The Sample Edit
If you are new Oxford Editing client and wonder how your editor would edit your paper, we offer a no-obligation sample edit. To receive this sample, or test, edit, please provide the following:
- The full paper
- The style guide or target journal website for the author’s submission guidelines
- The type of English (British or American)
- The deadline (yours, not the journal submission deadline)
We request the entire paper so that the editor can begin at the beginning and know, as any reader needs to know, your paper’s thesis. We would also like to determine the scope of work by looking over the whole manuscript to assess its overall structure. We also need to know the total word count to assess the time required to edit your paper and your cost. The editor takes into account the required style guide and the type of English when doing the sample edit. We need to know the deadline to determine which editor can edit your paper.
Why We Do a Sample Edit
1) To Demonstrate What the Edit Will Look Like: The sample edit shows you what you can expect from the edit. We want to ensure that you accept and approve the edit before we begin.
2) Assessing the Scope of Work: To provide a quote (or determine if the paper is ready for editing), the editor must do a sample edit. When the editor actually edits the text, they read it very closely, on multiple levels and can see things that cannot be seen from a cursory glance. Editors can time themselves during the sample to figure out the amount of time they are spending on a page and then extrapolate that to a per-word rate. It can be somewhat difficult to assess structure in the sample as the limited sample often restricts their edit to a line edit. Because we use a sample edit instead of a flat fee, the quote is customized to your paper.
How Much Text We Edit in the Sample Edit
Our sample edit consists of 10 percent, or 500 words of a text over 5,000 words, of the paper you submit. We offer this no-obligation sample edit the first time you submit a document to Oxford Editing. Please submit your entire manuscript for the no-obligation sample edit. The editor needs to see the extent of the work in order to see if the work can be completed within their existing schedule.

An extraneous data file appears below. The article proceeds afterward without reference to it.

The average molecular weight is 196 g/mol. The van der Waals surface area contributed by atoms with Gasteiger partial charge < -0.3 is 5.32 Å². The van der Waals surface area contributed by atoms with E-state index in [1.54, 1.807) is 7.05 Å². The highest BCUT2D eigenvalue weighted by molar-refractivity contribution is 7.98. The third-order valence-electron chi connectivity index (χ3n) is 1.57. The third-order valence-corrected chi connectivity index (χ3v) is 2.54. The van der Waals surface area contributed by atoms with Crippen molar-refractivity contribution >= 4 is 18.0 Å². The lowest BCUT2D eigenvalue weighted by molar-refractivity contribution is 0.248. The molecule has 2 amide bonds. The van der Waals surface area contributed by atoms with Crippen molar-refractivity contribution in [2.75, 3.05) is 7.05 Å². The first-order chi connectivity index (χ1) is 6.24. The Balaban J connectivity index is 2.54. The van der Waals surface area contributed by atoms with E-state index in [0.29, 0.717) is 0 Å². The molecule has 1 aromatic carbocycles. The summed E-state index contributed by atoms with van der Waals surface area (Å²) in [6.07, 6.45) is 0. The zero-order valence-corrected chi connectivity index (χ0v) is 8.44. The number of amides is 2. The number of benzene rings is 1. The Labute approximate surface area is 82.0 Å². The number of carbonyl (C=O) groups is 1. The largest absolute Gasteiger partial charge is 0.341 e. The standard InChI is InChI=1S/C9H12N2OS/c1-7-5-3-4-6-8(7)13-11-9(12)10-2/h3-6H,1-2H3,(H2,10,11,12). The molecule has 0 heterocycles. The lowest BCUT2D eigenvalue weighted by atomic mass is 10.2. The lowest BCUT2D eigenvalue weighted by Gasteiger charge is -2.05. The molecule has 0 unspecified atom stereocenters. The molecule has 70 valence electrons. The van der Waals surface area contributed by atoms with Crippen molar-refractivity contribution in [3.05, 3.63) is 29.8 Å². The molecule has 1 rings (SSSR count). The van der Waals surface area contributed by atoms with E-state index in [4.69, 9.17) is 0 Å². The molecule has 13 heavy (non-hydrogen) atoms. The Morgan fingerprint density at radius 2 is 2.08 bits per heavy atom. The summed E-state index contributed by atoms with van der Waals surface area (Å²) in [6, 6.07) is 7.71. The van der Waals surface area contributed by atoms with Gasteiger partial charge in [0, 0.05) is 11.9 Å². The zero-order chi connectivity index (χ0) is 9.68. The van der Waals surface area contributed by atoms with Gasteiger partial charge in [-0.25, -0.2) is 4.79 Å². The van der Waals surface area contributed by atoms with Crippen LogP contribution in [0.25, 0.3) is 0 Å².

Why Knowing Your Deadline is Important for the Sample Edit
We ask for your deadline at the beginning of the process because the editor who would edit your full paper if you decide to proceed, based on the sample edit and the cost, is the same editor who does the sample edit. Therefore, the first step in our process is knowing your deadline in order to find an editor who can meet your deadline. That editor then does the sample edit.
We assume the deadline is in your time zone and that it is not the journal submission deadline but the deadline for you to revise before submitting. If the deadline is for the editor, not you, please note that.
Time Required for the Sample Edit
We ask for your patience as we look over your paper. Depending on your editor’s schedule, it can take two days (sometimes more) to do the sample edit. Editing is intense work that requires focus and time in addition to know-how and education. The sample edit is no different.
You can see samples of our proofreading and editing by clicking on the link in the sidebar at right.
When We Cannot Do a Sample Edit
If we determine that we cannot edit your paper for some reason, then we will not do the sample edit. That is, we reserve the right to refuse to do a sample edit based on a variety of criteria.
When doing the sample edit, because they’re always editing on multiple levels in every editing pass, including the sample edit pass, editors like to know what the style guide is that your publisher (or university) requests. This information can usually be found in the author submission guidelines of your target journal. Our editors are familiar with the major style manuals, including The Chicago Manual of Style (CMS), Turabian, APA Style (American Psychological Association), The MLA Handbook (Modern Language Association), Harvard, Hart’s Rules (Oxford University Press), The ACS Style Guide (American Chemical Society), AMA Manual of Style (American Medical Association), AP Stylebook (Associated Press), The Blue Book, Oxford University Standard for Citation of Legal Authorities (OSCOLA), and others.
Preferred File Format
We prefer to edit in Microsoft Word so that the editor can track the changes and you can see all the edits. Microsoft Word’s “Track Changes” feature shows you all the changes that your editor recommends. With the changes highlighted, you can review the edits and “Accept All Changes” after you have rejected changes you do not agree with. The Track Changes feature also provides a means for the editor to annotate and comment in the margin on any potentially significant changes; explain their suggested changes; ascertain that they have understood the meaning should there be any ambiguity in the original wording; or call out or flag a potential problem, such as lack of clarity or the need to add more data.